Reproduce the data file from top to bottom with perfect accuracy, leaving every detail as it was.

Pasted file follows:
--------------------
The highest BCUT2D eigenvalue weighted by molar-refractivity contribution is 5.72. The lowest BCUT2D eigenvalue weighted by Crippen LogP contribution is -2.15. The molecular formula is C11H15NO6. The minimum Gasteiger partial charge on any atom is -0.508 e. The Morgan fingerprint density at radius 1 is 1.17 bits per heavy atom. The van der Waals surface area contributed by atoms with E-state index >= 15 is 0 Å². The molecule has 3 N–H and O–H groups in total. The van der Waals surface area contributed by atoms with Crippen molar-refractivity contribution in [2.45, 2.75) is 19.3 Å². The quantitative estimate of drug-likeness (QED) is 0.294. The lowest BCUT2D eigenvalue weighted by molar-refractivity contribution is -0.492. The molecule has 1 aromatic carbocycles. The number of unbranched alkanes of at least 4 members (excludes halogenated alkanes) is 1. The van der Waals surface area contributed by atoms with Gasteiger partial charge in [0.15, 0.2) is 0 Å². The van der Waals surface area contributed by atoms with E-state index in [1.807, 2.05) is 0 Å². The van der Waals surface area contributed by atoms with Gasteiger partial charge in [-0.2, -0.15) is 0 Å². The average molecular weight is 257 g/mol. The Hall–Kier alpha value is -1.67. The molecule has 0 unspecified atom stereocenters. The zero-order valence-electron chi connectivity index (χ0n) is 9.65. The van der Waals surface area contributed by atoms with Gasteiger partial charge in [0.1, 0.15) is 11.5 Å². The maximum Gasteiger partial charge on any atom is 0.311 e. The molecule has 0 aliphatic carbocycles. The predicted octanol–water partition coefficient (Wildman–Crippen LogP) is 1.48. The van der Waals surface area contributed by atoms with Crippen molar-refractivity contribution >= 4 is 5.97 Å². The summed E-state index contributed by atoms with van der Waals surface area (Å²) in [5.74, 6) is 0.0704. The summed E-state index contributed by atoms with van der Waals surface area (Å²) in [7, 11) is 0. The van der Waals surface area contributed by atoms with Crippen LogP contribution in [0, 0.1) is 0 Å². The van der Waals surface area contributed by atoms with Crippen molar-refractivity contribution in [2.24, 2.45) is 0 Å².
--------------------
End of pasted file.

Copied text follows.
The highest BCUT2D eigenvalue weighted by molar-refractivity contribution is 5.72. The lowest BCUT2D eigenvalue weighted by Crippen LogP contribution is -2.15. The molecular formula is C11H15NO6. The minimum Gasteiger partial charge on any atom is -0.508 e. The Morgan fingerprint density at radius 1 is 1.17 bits per heavy atom. The van der Waals surface area contributed by atoms with E-state index >= 15 is 0 Å². The molecule has 3 N–H and O–H groups in total. The van der Waals surface area contributed by atoms with Crippen molar-refractivity contribution in [2.45, 2.75) is 19.3 Å². The quantitative estimate of drug-likeness (QED) is 0.294. The lowest BCUT2D eigenvalue weighted by molar-refractivity contribution is -0.492. The molecule has 1 aromatic carbocycles. The number of unbranched alkanes of at least 4 members (excludes halogenated alkanes) is 1. The van der Waals surface area contributed by atoms with Gasteiger partial charge in [0.15, 0.2) is 0 Å². The van der Waals surface area contributed by atoms with E-state index in [1.807, 2.05) is 0 Å². The van der Waals surface area contributed by atoms with Gasteiger partial charge in [-0.2, -0.15) is 0 Å². The average molecular weight is 257 g/mol. The Hall–Kier alpha value is -1.67. The molecule has 0 unspecified atom stereocenters. The zero-order valence-electron chi connectivity index (χ0n) is 9.65. The van der Waals surface area contributed by atoms with Gasteiger partial charge in [0.1, 0.15) is 11.5 Å². The maximum Gasteiger partial charge on any atom is 0.311 e. The molecule has 0 aliphatic carbocycles. The predicted octanol–water partition coefficient (Wildman–Crippen LogP) is 1.48. The van der Waals surface area contributed by atoms with Crippen molar-refractivity contribution >= 4 is 5.97 Å². The summed E-state index contributed by atoms with van der Waals surface area (Å²) in [5.74, 6) is 0.0704. The summed E-state index contributed by atoms with van der Waals surface area (Å²) in [7, 11) is 0. The van der Waals surface area contributed by atoms with Crippen LogP contribution in [0, 0.1) is 0 Å². The van der Waals surface area contributed by atoms with Crippen molar-refractivity contribution in [2.24, 2.45) is 0 Å².